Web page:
An incredibly fast camera that can see objects around corners has great potential for use in search and rescue operations and for use in cars to detect hidden oncoming traffic, says a team of scientists from Heriot-Watt University in Edinburgh, Scotland.
The ultra fast camera that uses laser beams can literally see moving objects around corners, even when they are completely hidden from view, the researchers explained in the academic journal Nature Photonics.
According to team leader, Professor Daniele Faccio, who works at the University’s School of Engineering & Physical Sciences; Photonics & Quantum Sciences, the camera can log the position of a photon in a 32 by 32 grid at 20 billion frames per second. A photon is a particle representing a quantum of light, i.e. the basic unit that makes up all light.
“We can now track hidden objects in real time, and can picture them in considerable detail,” said Prof. Daniele Faccio. (Image: hw.ac.uk)
The same team had previously used this precision to create a slow-motion film of a laser beam in flight. This time, they have adapted it to detect moving objects that are obscured from view.
Camera uses photon ‘echoes’ to detect objects
In the experiment, a scientist shot a laser beam at the floor close to the corner they wanted the camera to see around. When the light hits the ground, photons bounce off and produce a spherical ‘echo’ containing a few photons. Most cameras would never be able to see them, but this incredibly-sensitive one can.
As the spherical photon echo expands, some of it travels around the corner and hits the hidden object. When the photons hit the hidden object, another spherical echo is produced, which expands outwards, with some of the photons appearing in the camera’s field of vision.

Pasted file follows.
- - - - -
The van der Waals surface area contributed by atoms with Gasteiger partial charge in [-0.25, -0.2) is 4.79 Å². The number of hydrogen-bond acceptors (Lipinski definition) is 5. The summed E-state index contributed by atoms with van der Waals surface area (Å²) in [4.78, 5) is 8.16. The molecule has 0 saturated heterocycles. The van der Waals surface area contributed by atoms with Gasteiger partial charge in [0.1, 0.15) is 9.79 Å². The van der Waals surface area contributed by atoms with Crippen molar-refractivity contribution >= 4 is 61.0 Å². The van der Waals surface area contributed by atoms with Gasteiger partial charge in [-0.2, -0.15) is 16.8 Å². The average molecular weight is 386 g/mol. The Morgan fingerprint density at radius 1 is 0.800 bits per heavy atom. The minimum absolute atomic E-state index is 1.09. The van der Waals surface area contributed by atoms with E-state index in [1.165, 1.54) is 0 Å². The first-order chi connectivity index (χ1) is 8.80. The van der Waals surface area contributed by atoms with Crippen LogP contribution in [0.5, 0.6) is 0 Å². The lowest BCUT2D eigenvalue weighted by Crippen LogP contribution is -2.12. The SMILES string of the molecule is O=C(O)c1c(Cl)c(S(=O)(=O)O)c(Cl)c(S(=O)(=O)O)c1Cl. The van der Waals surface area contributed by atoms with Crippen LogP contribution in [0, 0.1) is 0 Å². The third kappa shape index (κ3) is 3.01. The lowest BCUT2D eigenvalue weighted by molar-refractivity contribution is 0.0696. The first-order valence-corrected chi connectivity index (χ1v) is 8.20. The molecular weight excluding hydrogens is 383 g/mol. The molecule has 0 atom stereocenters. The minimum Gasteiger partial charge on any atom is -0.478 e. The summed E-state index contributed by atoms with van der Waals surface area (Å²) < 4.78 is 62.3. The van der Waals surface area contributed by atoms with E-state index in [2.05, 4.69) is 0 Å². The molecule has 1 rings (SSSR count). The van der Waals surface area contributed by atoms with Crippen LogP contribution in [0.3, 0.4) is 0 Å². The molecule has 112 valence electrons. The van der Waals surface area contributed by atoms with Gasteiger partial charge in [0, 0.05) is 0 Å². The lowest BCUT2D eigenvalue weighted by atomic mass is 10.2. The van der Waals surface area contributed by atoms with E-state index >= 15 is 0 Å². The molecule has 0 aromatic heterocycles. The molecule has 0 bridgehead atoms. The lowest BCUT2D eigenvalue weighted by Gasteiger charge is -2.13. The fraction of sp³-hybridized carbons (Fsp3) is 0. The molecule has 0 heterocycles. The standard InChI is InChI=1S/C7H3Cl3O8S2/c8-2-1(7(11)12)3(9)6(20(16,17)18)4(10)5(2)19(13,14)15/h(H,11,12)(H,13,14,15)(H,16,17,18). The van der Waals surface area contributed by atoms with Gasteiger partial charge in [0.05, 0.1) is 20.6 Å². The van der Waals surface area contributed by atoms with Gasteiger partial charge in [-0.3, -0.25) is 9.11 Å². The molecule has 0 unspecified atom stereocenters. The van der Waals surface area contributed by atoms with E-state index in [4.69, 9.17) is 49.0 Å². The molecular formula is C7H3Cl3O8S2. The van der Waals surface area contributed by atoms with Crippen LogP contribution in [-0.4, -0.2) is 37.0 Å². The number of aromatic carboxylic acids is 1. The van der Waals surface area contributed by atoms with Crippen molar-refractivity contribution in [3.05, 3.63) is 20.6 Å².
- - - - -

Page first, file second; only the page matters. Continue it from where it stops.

For this study, the researchers used a 30-centimetre-high foam model that looks like a small human, nicknamed ‘Terry’. The camera sees ‘Terry’ when the second spherical echo of photons expands beyond the corner.
No matter where ‘Terry’ hides, the camera will see him.
The camera cannot locate objects by capturing just a single echo, because the photons also bounce off several non-moving objects, such as the wall. Sixty-seven million laser pulses per second are sent out to account for this.
As their target object moves, each echo’s signal is changed. By keeping track of their differences, the camera can work out the object’s exact position.
Study was carried out in the dark
Genevieve Gariepy, one of the study co-authors, explained:
“Most people were trying to reconstruct in 3D, but we were trying to track. We developed new algorithms to be able to achieve this, and achieve it fast.”
As soon as the photons in the second spherical echo, the one expanding around the hidden object, come into the field of view of the camera, it will detect it. (Image: Extreme Light Heriot-Watt University)
Everything was done in the dark in this latest study. However, the scientists say that the system would work in normal light if an infrared laser and filter were used.
It only takes about one second for the special camera to record all this information. That means if there is an object that is moving, it is possible to follow it.
This technology could also work on a human scale, in real-life applications. For example, it could be used in rescue missions, when the terrain is dangerous, or when you don’t want humans entering a room unless they have to. It could also be installed in cars and used to avoid accidents by detecting incoming vehicles from around the corner.
Reference: “Detection and tracking of moving objects hidden from view,” Robert Henderson, Genevieve Gariepy, Francesco Tonolini, Jonathan Leach & Daniele Faccio. Nature Photonics. 7th December, 2015. DOI: 10.1038/nphoton.2015.23.
Video – Seeing hidden objects around corners using lasers